“Marx’s solution is to allow government to tax some of the gains experienced by those chasing bubbles caused by government action. Thus, incentivising government to create more bubbles.”

    Nope.

    1. LVT is on the SITE RENTAL VALUE not the CAPITAL VALUE. The tax is paid by the occupant/owner, not the speculator (because speculators wouldn’t own much land any more, there’d be nothing to speculate on).

    2. As a bonus, having LVT would keep the capital values down – it is impossible to have land price bubbles if land rents cannot be collected privately. It drives a stake through the heart of the vampire squid.

    3. But LVT would still be a good idea if there was no such thing as asset price bubbles and state-subsidised banks and so on.

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  • Again, just complete economic illiteracy, rental values do inform capital values, you cannot properly separate them since land owners put up rents when they have to pay more to purchase properties.

    No, this will just encourage government to keep propping up the property market.

    You are like a modern doctor who focuses solely on treating the symptoms not the cause, but eventually your layers of treatment kill the patient.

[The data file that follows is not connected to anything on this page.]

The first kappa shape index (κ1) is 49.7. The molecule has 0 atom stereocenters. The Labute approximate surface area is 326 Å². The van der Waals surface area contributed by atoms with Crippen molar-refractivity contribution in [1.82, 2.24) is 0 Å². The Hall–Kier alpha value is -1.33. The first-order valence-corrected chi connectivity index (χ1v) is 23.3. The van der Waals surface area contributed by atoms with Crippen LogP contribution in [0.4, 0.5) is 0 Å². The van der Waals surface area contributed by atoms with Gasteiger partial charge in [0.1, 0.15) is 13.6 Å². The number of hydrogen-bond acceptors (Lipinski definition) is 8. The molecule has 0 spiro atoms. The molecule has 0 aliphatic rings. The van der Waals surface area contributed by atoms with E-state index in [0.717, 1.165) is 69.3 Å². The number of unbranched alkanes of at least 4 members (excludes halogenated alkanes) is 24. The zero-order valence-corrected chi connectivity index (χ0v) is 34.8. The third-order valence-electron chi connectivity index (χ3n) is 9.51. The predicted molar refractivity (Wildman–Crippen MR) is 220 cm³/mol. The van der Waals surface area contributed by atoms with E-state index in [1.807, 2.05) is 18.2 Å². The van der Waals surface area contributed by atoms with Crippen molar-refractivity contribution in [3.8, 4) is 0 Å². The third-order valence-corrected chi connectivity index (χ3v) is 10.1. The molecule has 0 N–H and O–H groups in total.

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  • I bet I’m not the only one who skips over Libertas’ comments on threads like this, especially when he opens with “StuartSerf, you are an ignorant moron…”.

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  • mark wadsworth says:

    Green Mind, no, every now and then I read them for comedy value.

    Piddly: “Again, just complete economic illiteracy, rental values do inform capital values, you cannot properly separate them since land owners put up rents when they have to pay more to purchase properties.”

    Yes, of course rents influence selling prices. When have I ever said otherwise. But selling prices do no influence rents.

    It’s like share prices. If profits and dividends (rental value) go up, then the share price (capital value) goes up. It would be mad to say “Oh, our share price has gone up. We’d better now start actually earning some more money than last year”

    Further, it is only the rental element which the owner can collect which influences selling prices. If there is a high tax on the location rent, then the selling price comes down accordingly.